The title of the Vandermark Five's Elements of Style...Exercises in Surprise refers to the tight juxtaposition of structural post-bop formalism and free jazz improvisation. The band -- Vandermark, reeds; Dave Rempis, saxophones; Kent Kessler, bass; Jeb Bishop, trombone; and Tim Daisy, drums -- offers wonderfully tight ensemble playing in every composition here. Vandermark's compositions have become knotty exercises in rhythmic interplay even in the front-line melodies. There is a gutbucket roots feel to some of the material here -- best exemplified by "Knock Yourself Out," where the horns express a soulful muscularity in the middle and lower registers as they boom out of the mix. On "Telefon," bop tempos are wound in a short head before breaking into wind-sprint saxophone and trombone solos. The wonderfully muted "Gyllene" is a warm, slow tonal piece that offers one of the most lyric and basic melodies Vandermark has ever written. It's rooted deeply in the blues, and strolls unhurriedly, as it allows the soloist to explore the skeletal frame thoroughly. There is one completely improvised way-out tune here, "Intagaliamento," and it feels out of place on this set. The album closes with "Six of One," a monster 20-plus minute composition that opens very slowly and ominously with single and duet instruments meandering. At five minutes the entire ensemble kicks in and the tune breaks wide open into an intricate exploration of post-bop, Afro-funk harmonics, and sprightly engagement and counterpoint, first between the three front-line players and then with the rhythm section. This is a solid date that offers a wide-angle view of Vandermark as this band's composer and arranger.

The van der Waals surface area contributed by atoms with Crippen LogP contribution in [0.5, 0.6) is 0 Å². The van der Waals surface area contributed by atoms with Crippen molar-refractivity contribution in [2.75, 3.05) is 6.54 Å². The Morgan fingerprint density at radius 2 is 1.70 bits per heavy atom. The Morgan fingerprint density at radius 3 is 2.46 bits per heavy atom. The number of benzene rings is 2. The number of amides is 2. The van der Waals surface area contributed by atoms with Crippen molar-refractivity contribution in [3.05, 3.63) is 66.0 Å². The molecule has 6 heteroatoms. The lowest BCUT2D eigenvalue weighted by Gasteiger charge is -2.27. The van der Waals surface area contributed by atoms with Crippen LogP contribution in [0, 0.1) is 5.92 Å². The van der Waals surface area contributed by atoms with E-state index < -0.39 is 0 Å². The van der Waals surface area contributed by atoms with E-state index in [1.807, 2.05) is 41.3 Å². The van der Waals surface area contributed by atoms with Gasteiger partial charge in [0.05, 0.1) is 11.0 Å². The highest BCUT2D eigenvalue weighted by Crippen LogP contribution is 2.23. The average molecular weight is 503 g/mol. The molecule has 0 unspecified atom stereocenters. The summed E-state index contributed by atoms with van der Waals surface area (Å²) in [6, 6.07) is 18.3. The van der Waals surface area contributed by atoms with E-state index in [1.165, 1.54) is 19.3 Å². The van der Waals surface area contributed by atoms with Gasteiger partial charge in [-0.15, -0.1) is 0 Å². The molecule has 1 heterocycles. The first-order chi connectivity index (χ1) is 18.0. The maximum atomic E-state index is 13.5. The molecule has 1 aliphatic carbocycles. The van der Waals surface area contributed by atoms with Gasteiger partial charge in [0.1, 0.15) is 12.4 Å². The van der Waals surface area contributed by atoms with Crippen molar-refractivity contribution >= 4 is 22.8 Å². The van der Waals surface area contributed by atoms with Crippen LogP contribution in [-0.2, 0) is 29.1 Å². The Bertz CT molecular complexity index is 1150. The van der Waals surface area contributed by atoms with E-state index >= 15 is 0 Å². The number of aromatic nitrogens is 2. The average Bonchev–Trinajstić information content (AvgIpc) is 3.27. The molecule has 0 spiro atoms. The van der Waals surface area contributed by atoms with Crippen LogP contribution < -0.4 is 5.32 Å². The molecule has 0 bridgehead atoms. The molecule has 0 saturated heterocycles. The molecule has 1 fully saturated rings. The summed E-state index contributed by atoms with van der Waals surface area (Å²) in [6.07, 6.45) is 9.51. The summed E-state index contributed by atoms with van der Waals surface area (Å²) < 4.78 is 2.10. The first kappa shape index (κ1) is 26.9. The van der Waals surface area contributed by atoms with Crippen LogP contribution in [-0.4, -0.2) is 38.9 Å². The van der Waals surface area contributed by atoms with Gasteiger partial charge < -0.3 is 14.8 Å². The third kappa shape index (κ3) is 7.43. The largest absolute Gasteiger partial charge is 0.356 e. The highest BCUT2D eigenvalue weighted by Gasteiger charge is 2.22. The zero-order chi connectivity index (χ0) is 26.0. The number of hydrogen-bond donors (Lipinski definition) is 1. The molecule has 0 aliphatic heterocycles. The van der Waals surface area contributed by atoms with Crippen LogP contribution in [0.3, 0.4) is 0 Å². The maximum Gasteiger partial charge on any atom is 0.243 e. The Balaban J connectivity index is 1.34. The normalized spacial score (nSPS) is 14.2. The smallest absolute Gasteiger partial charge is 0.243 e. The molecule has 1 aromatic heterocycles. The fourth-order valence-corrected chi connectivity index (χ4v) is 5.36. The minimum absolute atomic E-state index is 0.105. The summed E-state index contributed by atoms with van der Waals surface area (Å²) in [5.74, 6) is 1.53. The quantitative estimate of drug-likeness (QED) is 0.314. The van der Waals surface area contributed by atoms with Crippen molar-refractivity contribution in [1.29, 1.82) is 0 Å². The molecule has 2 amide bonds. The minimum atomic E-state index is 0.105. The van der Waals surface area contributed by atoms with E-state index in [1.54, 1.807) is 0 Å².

AllMusic Review by Thom Jurek